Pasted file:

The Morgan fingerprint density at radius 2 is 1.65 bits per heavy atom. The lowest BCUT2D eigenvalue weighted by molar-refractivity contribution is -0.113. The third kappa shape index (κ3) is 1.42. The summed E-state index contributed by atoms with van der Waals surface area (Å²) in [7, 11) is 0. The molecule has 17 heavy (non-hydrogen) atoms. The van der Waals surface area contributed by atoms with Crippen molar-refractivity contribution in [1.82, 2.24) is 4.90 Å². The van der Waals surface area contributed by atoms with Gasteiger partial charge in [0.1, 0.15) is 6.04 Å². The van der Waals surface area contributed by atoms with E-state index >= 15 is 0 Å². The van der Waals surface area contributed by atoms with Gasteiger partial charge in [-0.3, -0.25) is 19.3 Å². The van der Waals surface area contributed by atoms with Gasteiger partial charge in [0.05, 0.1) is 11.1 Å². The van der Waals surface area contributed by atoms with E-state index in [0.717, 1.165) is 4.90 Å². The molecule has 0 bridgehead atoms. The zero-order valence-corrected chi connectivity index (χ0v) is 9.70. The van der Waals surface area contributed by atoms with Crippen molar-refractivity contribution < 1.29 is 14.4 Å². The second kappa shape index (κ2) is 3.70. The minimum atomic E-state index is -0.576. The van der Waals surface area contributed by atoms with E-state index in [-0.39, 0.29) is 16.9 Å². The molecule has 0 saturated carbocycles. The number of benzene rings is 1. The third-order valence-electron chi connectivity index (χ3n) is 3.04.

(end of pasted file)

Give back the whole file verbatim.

The Morgan fingerprint density at radius 2 is 1.65 bits per heavy atom. The lowest BCUT2D eigenvalue weighted by molar-refractivity contribution is -0.113. The third kappa shape index (κ3) is 1.42. The summed E-state index contributed by atoms with van der Waals surface area (Å²) in [7, 11) is 0. The molecule has 17 heavy (non-hydrogen) atoms. The van der Waals surface area contributed by atoms with Crippen molar-refractivity contribution in [1.82, 2.24) is 4.90 Å². The van der Waals surface area contributed by atoms with Gasteiger partial charge in [0.1, 0.15) is 6.04 Å². The van der Waals surface area contributed by atoms with E-state index >= 15 is 0 Å². The van der Waals surface area contributed by atoms with Gasteiger partial charge in [-0.3, -0.25) is 19.3 Å². The van der Waals surface area contributed by atoms with Gasteiger partial charge in [0.05, 0.1) is 11.1 Å². The van der Waals surface area contributed by atoms with E-state index in [0.717, 1.165) is 4.90 Å². The molecule has 0 bridgehead atoms. The zero-order valence-corrected chi connectivity index (χ0v) is 9.70. The van der Waals surface area contributed by atoms with Crippen molar-refractivity contribution < 1.29 is 14.4 Å². The second kappa shape index (κ2) is 3.70. The minimum atomic E-state index is -0.576. The van der Waals surface area contributed by atoms with E-state index in [-0.39, 0.29) is 16.9 Å². The molecule has 0 saturated carbocycles. The number of benzene rings is 1. The third-order valence-electron chi connectivity index (χ3n) is 3.04.